"One thing I can't do is use Photoshop. If we were to do that, it would compromise the scientific integrity. People get scientific information from brightness of the pixels, for example, so we don't want to smudge away the science," Bennett said. "Instead, I had to carefully choose where to divide the images. I cut through things like shadows or along crater rims instead of down the middle of a rock that was imaged from two different viewing angles. By carefully tracing the topography and matching images together like puzzle pieces, I was able to make the map a lot more seamless."
The final global mosaic can serve as a base map to give context to future scientific data.
"When scientists collect spectral (light) data reflected and emitted from Bennu to determine its composition, it just looks like squiggly lines and latitude and longitude coordinates," Bennett said. "So being able to then look at the corresponding location and features on the map is extremely helpful in interpreting that data."
Individual images also aren't as useful as a high-definition map, DellaGiustina said.
"This can provide data to unlock what kind of global patterns exist on Bennu and provide context to other datasets," she said.
The global mosaic was also used for a citizen science project where anyone with an internet connection could map and measure Bennu's boulders, which will contribute to a global boulder census.
Future mosaics, which will focus on smaller portions of the asteroid and be higher resolution, will be used for navigation of the primary and secondary sample sites.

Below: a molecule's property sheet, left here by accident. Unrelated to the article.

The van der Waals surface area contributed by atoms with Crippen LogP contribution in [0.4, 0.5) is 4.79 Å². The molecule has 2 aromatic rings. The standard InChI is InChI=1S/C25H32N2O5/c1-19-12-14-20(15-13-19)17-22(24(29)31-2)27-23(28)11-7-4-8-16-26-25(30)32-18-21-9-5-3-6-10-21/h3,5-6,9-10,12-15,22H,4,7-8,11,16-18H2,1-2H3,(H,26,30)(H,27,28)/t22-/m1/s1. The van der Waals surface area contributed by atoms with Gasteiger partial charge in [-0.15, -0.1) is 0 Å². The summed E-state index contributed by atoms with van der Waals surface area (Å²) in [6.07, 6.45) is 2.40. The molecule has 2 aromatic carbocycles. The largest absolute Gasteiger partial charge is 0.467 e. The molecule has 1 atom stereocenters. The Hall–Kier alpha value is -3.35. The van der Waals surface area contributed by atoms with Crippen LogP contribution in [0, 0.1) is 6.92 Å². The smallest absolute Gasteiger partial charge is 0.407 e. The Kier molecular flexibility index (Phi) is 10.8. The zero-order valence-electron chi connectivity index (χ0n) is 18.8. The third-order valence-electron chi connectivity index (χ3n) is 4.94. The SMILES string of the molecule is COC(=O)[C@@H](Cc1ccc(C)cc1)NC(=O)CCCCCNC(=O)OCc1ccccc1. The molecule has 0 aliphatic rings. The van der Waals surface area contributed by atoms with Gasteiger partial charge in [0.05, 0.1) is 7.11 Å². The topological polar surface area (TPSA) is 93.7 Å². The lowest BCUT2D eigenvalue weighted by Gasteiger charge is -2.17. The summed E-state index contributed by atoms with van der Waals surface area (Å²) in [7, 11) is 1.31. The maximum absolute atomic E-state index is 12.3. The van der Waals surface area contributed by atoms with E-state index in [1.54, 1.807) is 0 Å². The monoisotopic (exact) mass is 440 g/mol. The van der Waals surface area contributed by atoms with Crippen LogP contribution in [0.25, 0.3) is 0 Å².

Launching a Legacy
"The University of Arizona has extensive history of imaging other objects in the solar system," DellaGiustina said. "All that heritage was brought to bear when we designed the cameras for the OSIRIS-REx mission."
When President John F. Kennedy announced in 1961 that Americans would walk on the moon by the end of the 1960s, a small group of UArizona researchers was among the few already studying the moon professionally.
The team members imaged and mapped the lunar surface, which allowed them to understand the moon's geology and allowed NASA to choose landing sites for future robotic and Apollo missions. Gerard Kuiper, the father of modern-day planetary science, led the team and established the Lunar and Planetary Laboratory at UArizona, where he served as department head.
Since then, UArizona has played prominent roles in NASA missions that mapped objects across the solar system. The Pioneer missions of the 70s mapped Jupiter and Saturn, the Voyager probes a few years later took the only close-up images of Neptune and Uranus, and the Cassini spacecraft snapped photos of Saturn while the Huygens probe captured images of the moon Titan.
The university also leads the High-Resolution Imaging Science Experiment, or HiRISE, which captures stunning photos of the Martian surface from onboard NASA's Mars Reconnaissance Orbiter.
The cameras onboard the UArizona-led OSIRIS-REx mission were developed at the university. The PolyCam instrument used to capture the images for the mosaic has an adjustable focus, capable of imaging Bennu from millions of miles away to less than a mile from its surface.
"Because of our long history of developing spaceflight payloads and cameras, we've also gotten good and developing software to process all of those images," DellaGiustina said. "For Bennu, in particular, we worked on establishing—in collaboration with Astrogeology Science Center, USGS (U.S. Geological Survey) in Flagstaff—a suite of image processing software able to handle irregularly shaped objects and translate them into maps. Maps usually project spherical objects, but Bennu was a unique challenge because it's diamond shaped."
The team effort included the work of about a dozen people who helped tie images to each other and to the model of the asteroid, and around 10 people who helped plan the image data collection and send commands to the cameras onboard OSIRIS-REx.
"We still have a lot of work to do," Bennett said. "We're planning on sampling in October of this year, so much of our work now is making sure we're prepared."